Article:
A new school year can be the perfect time to start fresh, with a clean slate. You and your family may be energized and ready to tackle anything that comes your way. Alternatively, the prospect of the year ahead may be unappealing or downright daunting. These feelings can be expressed in many ways, and for some teens may include a reluctance to return to the daily school routine.
Although a certain lack of enthusiasm for returning to school is to be expected (especially after a twomonth break!), it is wise to keep an eye out for signs something more may be going on. Watch for:
- Persistent negative, concerned comments about returning to school, or about school in general.
- Avoiding or putting off making any preparations for school.
- Lack of contact with friends.
- Change in behaviour and / or mood.
- Skipping classes, frequently running late and / or increased illnesses and days off.
- Loss of motivation regarding schoolwork or extra-curricular activities.
School reluctance can easily turn into school refusal. The more days a student is absent, the harder it becomes to catch up on work and re-integrate with classmates and studies upon return.
It’s important for you to raise your concerns and give your teen an opportunity to address any problems or barriers to their engagement at school. Common reasons teenagers disengage from school include issues around friendships (including, but not limited to, bullying), academics, teachers, family, logistics, subject selections, and the overall “feel” of the school.
Remember, you and your family are not alone in this, and many people are willing and able to help, including:
- The school. This should be your first point of call. A two-way conversation with the year advisors, teachers, school counsellors / welfare officers, and / or school executive will help clarify any issues and assist in developing a plan for re-engagement.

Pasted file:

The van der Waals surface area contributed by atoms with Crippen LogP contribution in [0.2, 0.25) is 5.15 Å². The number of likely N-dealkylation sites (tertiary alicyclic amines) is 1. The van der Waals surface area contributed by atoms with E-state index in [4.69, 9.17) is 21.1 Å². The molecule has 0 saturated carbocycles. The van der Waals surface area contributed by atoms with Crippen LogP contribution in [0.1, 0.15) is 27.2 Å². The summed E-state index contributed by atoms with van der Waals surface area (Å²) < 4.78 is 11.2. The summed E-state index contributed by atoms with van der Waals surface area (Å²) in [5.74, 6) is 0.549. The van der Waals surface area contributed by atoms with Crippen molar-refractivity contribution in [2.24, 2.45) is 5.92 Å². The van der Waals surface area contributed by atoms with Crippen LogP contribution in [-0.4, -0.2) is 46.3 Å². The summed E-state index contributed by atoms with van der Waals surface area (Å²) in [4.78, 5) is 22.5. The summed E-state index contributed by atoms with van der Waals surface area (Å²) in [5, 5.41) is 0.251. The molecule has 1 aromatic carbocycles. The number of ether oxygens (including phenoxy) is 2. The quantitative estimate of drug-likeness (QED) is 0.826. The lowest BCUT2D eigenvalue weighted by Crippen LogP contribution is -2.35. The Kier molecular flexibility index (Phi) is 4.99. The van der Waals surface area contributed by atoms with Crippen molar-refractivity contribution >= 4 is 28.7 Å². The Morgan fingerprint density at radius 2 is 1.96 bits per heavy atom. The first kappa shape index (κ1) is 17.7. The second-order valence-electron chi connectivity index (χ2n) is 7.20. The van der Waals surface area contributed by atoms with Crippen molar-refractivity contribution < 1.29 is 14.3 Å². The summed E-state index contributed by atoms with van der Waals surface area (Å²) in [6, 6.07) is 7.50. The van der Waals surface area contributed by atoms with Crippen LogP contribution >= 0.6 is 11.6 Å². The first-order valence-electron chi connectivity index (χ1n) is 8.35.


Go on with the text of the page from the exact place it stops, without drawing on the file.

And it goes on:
- External counsellors. Your teen may regard an external counsellor as a more independent and unbiased source of support. They may assist in identifying problems and reasons for disengagement and provide strategies for moving back to regular attendance. An external counsellor can also act as an advocate for your teenager with other agencies (including the school).
- Home liaison officer. This support is offered by Public Schools NSW (Education and Communities) and is available when schools have been unsuccessful in getting a young person to re-engage, despite various attempts to address a students’ absence.
Whilst leaving or changing schools should be seen as the last option, it may be a possibility to consider. Some people are just not suited to certain institutions, and in a different environment a previously bored or anxious teenager will thrive and blossom. It is all about keeping communication channels open, providing encouragement, and exploring possibilities!